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The Netflix algorithm and the success of streaming

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The Netflix algorithm and the success of streaming

Photo via Pixabay

Photo via Pixabay

Photo via Pixabay

Photo via Pixabay

Dylan Mininger, Entertainment Editor

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I still remember the first time I booted up Netflix Instant, looking at that pasty grey and red screen, my computer chugging and whirring, trying to comprehend and load up “Pulp Fiction.”

Before all of this, I had mostly gotten my movies through the mail, at the video store and through other online means that are slightly incriminating. My mind was blown: the movie started up and I sat there and marveled at the fact that I was watching a full-quality film, without having to wait for a download or having to walk to the video store and eventually forget to return the movie itself. I was a young man, but even then, as an avid film fanatic, I knew this was going to change the internet, the film industry and the way we ingest all types of media.

As the years went on, Netflix only grew stronger and stronger, moving its streaming service to various countries and various streaming platforms. It was starting to seem like this was all too good to be true. Yes, they had a tough time getting a large and eclectic collection of films and tv shows, but Netflix was growing larger and larger by the day.

Somewhere during this developmental stage, they developed the algorithm. Essentially, the algorithm is a complex system that arranges the large catalog of films they have on their service based on what will interest you, the viewer.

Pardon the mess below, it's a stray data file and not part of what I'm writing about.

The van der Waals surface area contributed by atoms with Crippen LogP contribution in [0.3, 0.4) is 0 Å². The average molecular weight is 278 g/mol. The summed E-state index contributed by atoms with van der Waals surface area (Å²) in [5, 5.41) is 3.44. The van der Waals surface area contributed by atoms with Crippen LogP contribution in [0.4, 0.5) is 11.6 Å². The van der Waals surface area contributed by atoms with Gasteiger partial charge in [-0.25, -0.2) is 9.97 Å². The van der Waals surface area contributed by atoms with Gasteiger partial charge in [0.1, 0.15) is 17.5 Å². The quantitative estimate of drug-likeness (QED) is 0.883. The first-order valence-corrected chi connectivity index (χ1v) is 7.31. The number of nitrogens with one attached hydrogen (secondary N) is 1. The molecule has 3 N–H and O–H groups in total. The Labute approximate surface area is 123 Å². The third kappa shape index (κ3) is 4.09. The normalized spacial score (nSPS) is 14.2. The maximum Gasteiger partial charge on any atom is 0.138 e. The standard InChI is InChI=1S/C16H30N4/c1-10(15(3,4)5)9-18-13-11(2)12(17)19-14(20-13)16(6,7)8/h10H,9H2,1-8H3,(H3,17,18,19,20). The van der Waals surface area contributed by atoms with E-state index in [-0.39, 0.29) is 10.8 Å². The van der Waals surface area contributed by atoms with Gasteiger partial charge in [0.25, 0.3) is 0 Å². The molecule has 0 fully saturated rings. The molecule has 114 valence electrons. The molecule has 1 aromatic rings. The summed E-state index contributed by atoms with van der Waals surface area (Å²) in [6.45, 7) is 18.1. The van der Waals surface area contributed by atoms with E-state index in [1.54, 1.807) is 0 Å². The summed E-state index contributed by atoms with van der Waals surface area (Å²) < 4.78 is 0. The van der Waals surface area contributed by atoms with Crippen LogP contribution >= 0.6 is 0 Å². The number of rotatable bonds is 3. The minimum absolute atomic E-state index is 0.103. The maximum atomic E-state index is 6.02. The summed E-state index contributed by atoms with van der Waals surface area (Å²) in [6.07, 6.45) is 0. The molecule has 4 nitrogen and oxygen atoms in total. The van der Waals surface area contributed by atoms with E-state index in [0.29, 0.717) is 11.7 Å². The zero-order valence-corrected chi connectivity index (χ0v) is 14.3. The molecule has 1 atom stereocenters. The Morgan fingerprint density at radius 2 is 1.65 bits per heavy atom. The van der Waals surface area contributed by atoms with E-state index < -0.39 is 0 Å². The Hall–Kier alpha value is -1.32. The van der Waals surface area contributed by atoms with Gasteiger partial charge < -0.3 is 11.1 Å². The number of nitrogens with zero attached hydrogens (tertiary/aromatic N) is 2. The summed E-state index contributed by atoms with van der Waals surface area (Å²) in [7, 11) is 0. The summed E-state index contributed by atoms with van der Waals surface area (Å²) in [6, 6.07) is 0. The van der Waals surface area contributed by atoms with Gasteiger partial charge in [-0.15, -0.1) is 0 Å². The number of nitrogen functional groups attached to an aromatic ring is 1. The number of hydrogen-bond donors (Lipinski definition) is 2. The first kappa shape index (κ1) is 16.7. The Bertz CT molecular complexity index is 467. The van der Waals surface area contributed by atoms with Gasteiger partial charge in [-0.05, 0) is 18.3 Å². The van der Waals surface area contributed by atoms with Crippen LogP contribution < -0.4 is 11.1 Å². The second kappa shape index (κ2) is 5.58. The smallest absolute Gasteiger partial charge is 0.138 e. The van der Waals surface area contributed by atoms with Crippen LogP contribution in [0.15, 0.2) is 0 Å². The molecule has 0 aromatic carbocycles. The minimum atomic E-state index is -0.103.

You have seen this every time you open the app: various oddly titled movie and TV show categories such as “LGBTQ Psychological Movies” and “Scary Cult Movies From the 1980s.” These categories are created by a group of human employees from Netflix to assist the algorithm. Alongside the strange and oddly specific categories, they take note of the movies you scroll by. They keep multiple thumbnail pictures for lots of the films, and they will change the picture to something that seems like more of the movie thumbnails you have clicked and watched in the past.

For example, they see that you’ve enjoyed John Travolta films. You may have not watched “Pulp Fiction,” but the algorithm will change the image thumbnail to have Travolta on it so it catches your interest faster. This is Netflix trying to convince you to watch things you didn’t want to watch previously, and it’s genius. This streaming service is actually shaping what you are watching while also building on its existing system through complex machine learning, based on people’s viewing habits and interests.

You may be curious about how else this information is used. It’s not only to contribute to the education of the algorithm itself, but also to create large pools of user-viewing information to create their own original movies and TV shows. Many original films and shows that Netflix creates and produces are based off of the popularity of current titles within Netflix’s category. It’s currently unknown how much of their original content comes from this kind of information gathering, but after sitting through a few Netflix original films and TV shows, it seems as if they are creating most of their content based off of these figures.

Not all of their content is generated this way. Netflix has spent large amounts of money producing and financing some seriously amazing film and TV endeavors. Currently, one of their most successful films, “Roma,” a new film from Alfonso Cuaron, is up for 10 Oscar nominations, including best picture. This is unprecedented and is paving the way for streaming services to getting wide theater releases as well as receiving Academy Awards.

I can’t say I’m in full support of these methods of streaming versus theatrical releases, but I can say that I have a serious interest in seeing how Netflix, Amazon and Hulu move from just catalogs and streaming to creating original content that includes serious contenders against the films made by big-budget studios.

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About the Writer
Dylan Mininger, Entertainment Editor

 

Dylan is a graduate student at UNO in the film department, and he is most notable at the Driftwood for his stunning film reviews.

Contact: [email protected]

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The Netflix algorithm and the success of streaming